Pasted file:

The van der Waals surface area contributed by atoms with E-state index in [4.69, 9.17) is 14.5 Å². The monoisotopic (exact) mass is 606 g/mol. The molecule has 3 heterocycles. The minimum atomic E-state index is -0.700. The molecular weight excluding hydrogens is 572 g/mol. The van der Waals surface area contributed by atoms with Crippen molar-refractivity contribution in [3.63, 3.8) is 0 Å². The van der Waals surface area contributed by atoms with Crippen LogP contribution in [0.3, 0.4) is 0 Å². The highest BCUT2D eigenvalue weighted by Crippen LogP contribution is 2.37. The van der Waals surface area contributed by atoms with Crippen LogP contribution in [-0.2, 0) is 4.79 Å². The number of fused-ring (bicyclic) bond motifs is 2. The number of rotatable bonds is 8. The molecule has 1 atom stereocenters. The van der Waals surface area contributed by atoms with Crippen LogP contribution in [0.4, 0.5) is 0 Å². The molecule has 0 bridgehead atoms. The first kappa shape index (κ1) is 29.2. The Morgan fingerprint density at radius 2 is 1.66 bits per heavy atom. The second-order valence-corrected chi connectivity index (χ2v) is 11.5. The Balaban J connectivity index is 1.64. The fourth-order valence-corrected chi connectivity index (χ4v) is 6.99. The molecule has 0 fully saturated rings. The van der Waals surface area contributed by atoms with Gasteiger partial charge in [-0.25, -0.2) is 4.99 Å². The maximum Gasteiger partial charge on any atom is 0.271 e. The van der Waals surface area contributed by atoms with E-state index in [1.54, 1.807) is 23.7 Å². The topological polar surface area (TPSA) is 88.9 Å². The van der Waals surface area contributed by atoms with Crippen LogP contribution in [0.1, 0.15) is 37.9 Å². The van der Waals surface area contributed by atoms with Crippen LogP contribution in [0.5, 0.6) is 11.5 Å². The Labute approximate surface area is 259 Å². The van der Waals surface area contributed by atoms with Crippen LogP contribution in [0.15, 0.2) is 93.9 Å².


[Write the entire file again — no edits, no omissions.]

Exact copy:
The van der Waals surface area contributed by atoms with E-state index in [4.69, 9.17) is 14.5 Å². The monoisotopic (exact) mass is 606 g/mol. The molecule has 3 heterocycles. The minimum atomic E-state index is -0.700. The molecular weight excluding hydrogens is 572 g/mol. The van der Waals surface area contributed by atoms with Crippen molar-refractivity contribution in [3.63, 3.8) is 0 Å². The van der Waals surface area contributed by atoms with Crippen LogP contribution in [0.3, 0.4) is 0 Å². The highest BCUT2D eigenvalue weighted by Crippen LogP contribution is 2.37. The van der Waals surface area contributed by atoms with Crippen LogP contribution in [-0.2, 0) is 4.79 Å². The number of fused-ring (bicyclic) bond motifs is 2. The number of rotatable bonds is 8. The molecule has 1 atom stereocenters. The van der Waals surface area contributed by atoms with Crippen LogP contribution in [0.4, 0.5) is 0 Å². The molecule has 0 bridgehead atoms. The first kappa shape index (κ1) is 29.2. The Morgan fingerprint density at radius 2 is 1.66 bits per heavy atom. The second-order valence-corrected chi connectivity index (χ2v) is 11.5. The Balaban J connectivity index is 1.64. The fourth-order valence-corrected chi connectivity index (χ4v) is 6.99. The molecule has 0 fully saturated rings. The van der Waals surface area contributed by atoms with Gasteiger partial charge in [-0.25, -0.2) is 4.99 Å². The maximum Gasteiger partial charge on any atom is 0.271 e. The van der Waals surface area contributed by atoms with E-state index in [1.54, 1.807) is 23.7 Å². The topological polar surface area (TPSA) is 88.9 Å². The van der Waals surface area contributed by atoms with Crippen LogP contribution in [0.1, 0.15) is 37.9 Å². The van der Waals surface area contributed by atoms with Crippen LogP contribution in [0.5, 0.6) is 11.5 Å². The Labute approximate surface area is 259 Å². The van der Waals surface area contributed by atoms with Crippen LogP contribution in [0.15, 0.2) is 93.9 Å².